- You've brought the car in for the same repair 4 or more times
in 2 years; or
- Your car is out of commission for at least 30 days of your
first year for one or more problems.
Notifying the ManufacturerIf your vehicle is headed toward being categorized as a lemon, you need to notify the manufacturer about the need for repair by certified mail, return receipt requested either after the third repair or after the vehicle has been in the shop for 25 days. Talk to a Michigan Lemon Law Lawyer, like Dani K. Liblang before you send it in, to make sure your notice satisfies Michigan law.
Opportunity to Repair or ReplaceThe manufacturer gets one last chance to fix your car after you send in the notice. If it can't do so within 5 days, your car is a lemon and you are entitled to a replacement or a refund.
Returning Your Christmas LemonIf the manufacturer can't fix your car it must give you two options:
- Replace the vehicle. You have the authority to accept
or reject the replacement.
- Refund the cost of the vehicle. You are entitled to
the full purchase price of the vehicle, minus an amount representing
your use of the vehicle.
Heading to CourtManufacturers will often fight the process of returning a lemon car. If your manufacturer or dealership won't work with you, you may need to attend arbitration or even file a lawsuit to get the relief you deserve according to Michigan law.
Don't let your biggest Christmas gift leave a sour taste in your mouth. If repeated repairs are getting in the way of enjoying your new car, contact Lemon Law Lawyer Dani K. Liblang. She will walk you through the process and make sure you get what you deserve under the law.
Wednesday, December 30, 2015
The National Highway Traffic Safety Administration isn't pulling its punches when it comes to safety reporting failures. Earlier this month, the agency hit Fiat Chrysler with its second multi-million dollar fine. The hope is the fines will make the industry more proactive when it comes to consumer safety.
Wednesday, December 23, 2015
Arbitration clauses are how big businesses escape class action lawsuits that hold them accountable to their customers. Despite ongoing efforts to ban mandatory arbitration clauses and class-arbitration waivers, this month the Supreme Court came out strongly in favor of the practice, upholding a coercive mandatory arbitration provision against consumers.
In DIRECTV, Inc v Imburgia, California residents signed service contracts with DirecTV that contained a mandatory arbitration provision and a class arbitration waiver. The policy said that if the “law of your state” makes class arbitration waivers unenforceable, then the whole arbitration agreement is unenforceable too.
California, at the time, was one of those states with laws making class-action waivers illegal. Specifically, in 2005, the California Supreme Court decided Discover Bank v Superior Court, which called such agreements “consumer contract[s] of adhesion” and “unconscionable under California law [that] should not be enforced.”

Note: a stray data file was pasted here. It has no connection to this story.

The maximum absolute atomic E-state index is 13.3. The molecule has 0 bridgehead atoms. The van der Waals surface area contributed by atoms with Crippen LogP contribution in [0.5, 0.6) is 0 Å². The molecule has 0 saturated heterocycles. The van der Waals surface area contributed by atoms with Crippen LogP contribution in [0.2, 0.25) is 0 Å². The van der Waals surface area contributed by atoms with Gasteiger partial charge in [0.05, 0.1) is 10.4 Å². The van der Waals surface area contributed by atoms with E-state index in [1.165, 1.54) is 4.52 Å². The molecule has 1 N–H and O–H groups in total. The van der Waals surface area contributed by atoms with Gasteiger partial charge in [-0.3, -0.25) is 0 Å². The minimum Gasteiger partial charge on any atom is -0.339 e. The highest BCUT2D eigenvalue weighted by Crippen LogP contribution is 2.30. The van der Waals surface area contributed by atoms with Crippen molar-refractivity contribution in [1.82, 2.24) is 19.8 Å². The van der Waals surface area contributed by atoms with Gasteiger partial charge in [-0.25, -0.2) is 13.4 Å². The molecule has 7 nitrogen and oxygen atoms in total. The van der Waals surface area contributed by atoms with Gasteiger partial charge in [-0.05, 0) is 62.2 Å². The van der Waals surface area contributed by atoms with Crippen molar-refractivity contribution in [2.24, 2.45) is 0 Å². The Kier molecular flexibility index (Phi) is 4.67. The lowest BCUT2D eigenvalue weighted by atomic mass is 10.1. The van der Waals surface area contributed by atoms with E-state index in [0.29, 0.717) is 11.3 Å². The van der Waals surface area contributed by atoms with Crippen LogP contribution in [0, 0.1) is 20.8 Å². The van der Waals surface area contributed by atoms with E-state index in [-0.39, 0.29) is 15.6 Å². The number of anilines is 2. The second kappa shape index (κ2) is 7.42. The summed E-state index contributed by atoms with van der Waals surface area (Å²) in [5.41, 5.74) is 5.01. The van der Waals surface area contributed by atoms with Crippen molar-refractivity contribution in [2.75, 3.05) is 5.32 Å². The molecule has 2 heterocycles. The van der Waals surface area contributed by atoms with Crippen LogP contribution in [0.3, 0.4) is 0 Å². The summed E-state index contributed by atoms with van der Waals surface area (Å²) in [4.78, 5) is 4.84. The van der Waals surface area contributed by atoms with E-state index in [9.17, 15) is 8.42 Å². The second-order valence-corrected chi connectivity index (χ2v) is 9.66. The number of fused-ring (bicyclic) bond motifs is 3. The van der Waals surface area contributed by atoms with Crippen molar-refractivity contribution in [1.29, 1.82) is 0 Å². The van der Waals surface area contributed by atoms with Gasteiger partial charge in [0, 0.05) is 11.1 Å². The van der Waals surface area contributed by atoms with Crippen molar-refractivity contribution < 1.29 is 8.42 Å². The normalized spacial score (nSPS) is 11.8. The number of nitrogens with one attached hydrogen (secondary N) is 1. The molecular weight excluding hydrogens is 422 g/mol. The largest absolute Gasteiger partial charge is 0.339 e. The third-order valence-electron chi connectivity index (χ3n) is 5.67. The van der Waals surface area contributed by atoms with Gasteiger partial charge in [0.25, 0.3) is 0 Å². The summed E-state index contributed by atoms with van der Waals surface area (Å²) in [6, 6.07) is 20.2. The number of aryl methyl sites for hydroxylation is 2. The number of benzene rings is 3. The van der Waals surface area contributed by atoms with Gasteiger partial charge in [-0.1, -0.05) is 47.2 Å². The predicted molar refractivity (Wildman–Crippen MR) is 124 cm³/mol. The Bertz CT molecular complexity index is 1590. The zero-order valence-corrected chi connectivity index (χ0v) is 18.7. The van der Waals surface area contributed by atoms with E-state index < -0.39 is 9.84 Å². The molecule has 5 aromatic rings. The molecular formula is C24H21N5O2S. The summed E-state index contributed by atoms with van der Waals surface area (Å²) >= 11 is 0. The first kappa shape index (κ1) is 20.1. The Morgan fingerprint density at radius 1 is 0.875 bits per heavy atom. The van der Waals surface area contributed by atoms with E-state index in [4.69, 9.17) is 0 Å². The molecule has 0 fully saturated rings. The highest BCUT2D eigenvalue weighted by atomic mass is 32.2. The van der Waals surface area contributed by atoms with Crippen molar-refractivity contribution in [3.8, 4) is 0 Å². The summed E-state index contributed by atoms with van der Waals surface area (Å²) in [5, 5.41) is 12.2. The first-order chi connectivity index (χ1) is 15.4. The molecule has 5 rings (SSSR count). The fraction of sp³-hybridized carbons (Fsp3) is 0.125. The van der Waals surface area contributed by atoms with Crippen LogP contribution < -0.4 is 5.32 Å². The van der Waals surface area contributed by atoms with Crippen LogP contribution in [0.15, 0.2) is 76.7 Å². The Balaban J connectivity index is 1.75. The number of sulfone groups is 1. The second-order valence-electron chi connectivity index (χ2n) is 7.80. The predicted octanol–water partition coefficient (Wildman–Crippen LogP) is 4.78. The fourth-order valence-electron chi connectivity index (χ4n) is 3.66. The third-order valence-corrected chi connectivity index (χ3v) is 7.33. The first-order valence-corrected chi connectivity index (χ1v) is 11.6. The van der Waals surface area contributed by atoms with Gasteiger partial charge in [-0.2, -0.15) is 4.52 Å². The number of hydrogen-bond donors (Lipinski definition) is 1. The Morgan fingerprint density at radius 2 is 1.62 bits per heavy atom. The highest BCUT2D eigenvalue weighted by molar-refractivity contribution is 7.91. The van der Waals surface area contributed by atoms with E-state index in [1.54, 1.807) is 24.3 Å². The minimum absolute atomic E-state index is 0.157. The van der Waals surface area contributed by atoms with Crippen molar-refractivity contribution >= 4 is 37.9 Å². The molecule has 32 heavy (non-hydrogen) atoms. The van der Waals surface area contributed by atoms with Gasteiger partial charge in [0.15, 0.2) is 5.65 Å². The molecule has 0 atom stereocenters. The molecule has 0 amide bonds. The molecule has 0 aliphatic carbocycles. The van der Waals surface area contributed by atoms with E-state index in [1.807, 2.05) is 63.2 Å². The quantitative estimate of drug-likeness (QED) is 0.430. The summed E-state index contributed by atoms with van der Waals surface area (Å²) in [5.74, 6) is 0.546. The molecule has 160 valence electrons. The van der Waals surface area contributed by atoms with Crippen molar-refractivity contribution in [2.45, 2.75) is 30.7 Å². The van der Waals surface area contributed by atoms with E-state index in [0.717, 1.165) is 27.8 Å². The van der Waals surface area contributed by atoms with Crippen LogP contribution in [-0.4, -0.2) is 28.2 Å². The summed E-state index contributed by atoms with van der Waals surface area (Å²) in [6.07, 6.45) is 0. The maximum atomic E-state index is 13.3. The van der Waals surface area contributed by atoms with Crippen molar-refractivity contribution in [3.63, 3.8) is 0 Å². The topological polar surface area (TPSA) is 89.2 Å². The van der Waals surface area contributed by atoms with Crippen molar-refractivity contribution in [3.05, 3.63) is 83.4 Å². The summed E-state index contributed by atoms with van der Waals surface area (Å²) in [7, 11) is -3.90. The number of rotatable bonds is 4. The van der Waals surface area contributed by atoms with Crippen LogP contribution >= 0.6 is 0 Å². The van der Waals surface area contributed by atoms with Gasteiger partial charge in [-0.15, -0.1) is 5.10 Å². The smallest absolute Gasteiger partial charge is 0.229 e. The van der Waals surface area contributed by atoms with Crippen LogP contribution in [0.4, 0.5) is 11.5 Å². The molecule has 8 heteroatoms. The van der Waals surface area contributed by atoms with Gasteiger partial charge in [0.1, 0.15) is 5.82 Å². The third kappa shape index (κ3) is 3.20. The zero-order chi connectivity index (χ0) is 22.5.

In 2008, two consumers sued DirecTV because of illegal early termination fees. The case dragged on in court for three years.
But then, in 2011, the Supreme Court of the United States, in AT&T Mobility LLC v Concepcion, ruled that the Federal Arbitration Act – a national law that directs how and when arbitration clauses may be used – invalidated the Discover Bank ruling. DirecTV asked the judge to send its case to mediation, but the judge refused. DirecTV appealed that decision all the way to the Supreme Court.
Instead of supporting consumers against the “take-it-or-leave-it” tactics of a major corporation, the Supreme Court said Concepcion applied even to contracts written before it was decided and the “law of your state” could only include state laws not later invalidated by the courts.
Justice Ruth Bader Ginsberg's dissent sums up the situation:
“These decisions have predictably resulted in the deprivation of consumers’ rights to seek redress for losses, and, turning the coin, they have insulated powerful economic interests from liability for violations of consumer protection laws. . . .
“Today, the court holds that consumers lack not only protection against unambiguous class arbitration bans in adhesion contracts. They lack even the benefit of the doubt when anomalous terms in such contracts reasonably could be construed to protect their rights.”
The Supreme Court's decision gives service providers all the cards when it comes to mandatory arbitration. Together with Concepcion, this case has essentially said that states are not allowed to regulate the arbitration provisions of contracts signed by their citizens.
Companies must not have the power to unilaterally mandate arbitration provisions, and in so doing shield themselves from the corrective power of class action lawsuits. Since the Supreme Court has demonstrated it is unwilling to protect consumers, it will have to fall to Congress to amend the Federal Arbitration Act.